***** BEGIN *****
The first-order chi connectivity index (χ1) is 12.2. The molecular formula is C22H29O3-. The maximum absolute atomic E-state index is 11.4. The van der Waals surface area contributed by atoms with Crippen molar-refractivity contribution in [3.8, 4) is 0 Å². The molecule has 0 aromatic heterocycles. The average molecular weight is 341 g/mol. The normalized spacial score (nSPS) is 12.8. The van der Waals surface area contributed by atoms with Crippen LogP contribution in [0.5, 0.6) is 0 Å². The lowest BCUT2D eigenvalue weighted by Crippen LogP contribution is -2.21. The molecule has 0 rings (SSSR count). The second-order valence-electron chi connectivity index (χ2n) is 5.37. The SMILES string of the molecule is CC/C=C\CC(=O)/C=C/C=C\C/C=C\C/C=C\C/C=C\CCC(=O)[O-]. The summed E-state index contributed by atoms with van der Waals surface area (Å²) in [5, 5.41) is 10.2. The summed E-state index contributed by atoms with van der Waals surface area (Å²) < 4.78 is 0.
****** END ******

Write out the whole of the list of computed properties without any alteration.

The first-order chi connectivity index (χ1) is 12.2. The molecular formula is C22H29O3-. The maximum absolute atomic E-state index is 11.4. The van der Waals surface area contributed by atoms with Crippen molar-refractivity contribution in [3.8, 4) is 0 Å². The molecule has 0 aromatic heterocycles. The average molecular weight is 341 g/mol. The normalized spacial score (nSPS) is 12.8. The van der Waals surface area contributed by atoms with Crippen LogP contribution in [0.5, 0.6) is 0 Å². The lowest BCUT2D eigenvalue weighted by Crippen LogP contribution is -2.21. The molecule has 0 rings (SSSR count). The second-order valence-electron chi connectivity index (χ2n) is 5.37. The SMILES string of the molecule is CC/C=C\CC(=O)/C=C/C=C\C/C=C\C/C=C\C/C=C\CCC(=O)[O-]. The summed E-state index contributed by atoms with van der Waals surface area (Å²) in [5, 5.41) is 10.2. The summed E-state index contributed by atoms with van der Waals surface area (Å²) < 4.78 is 0.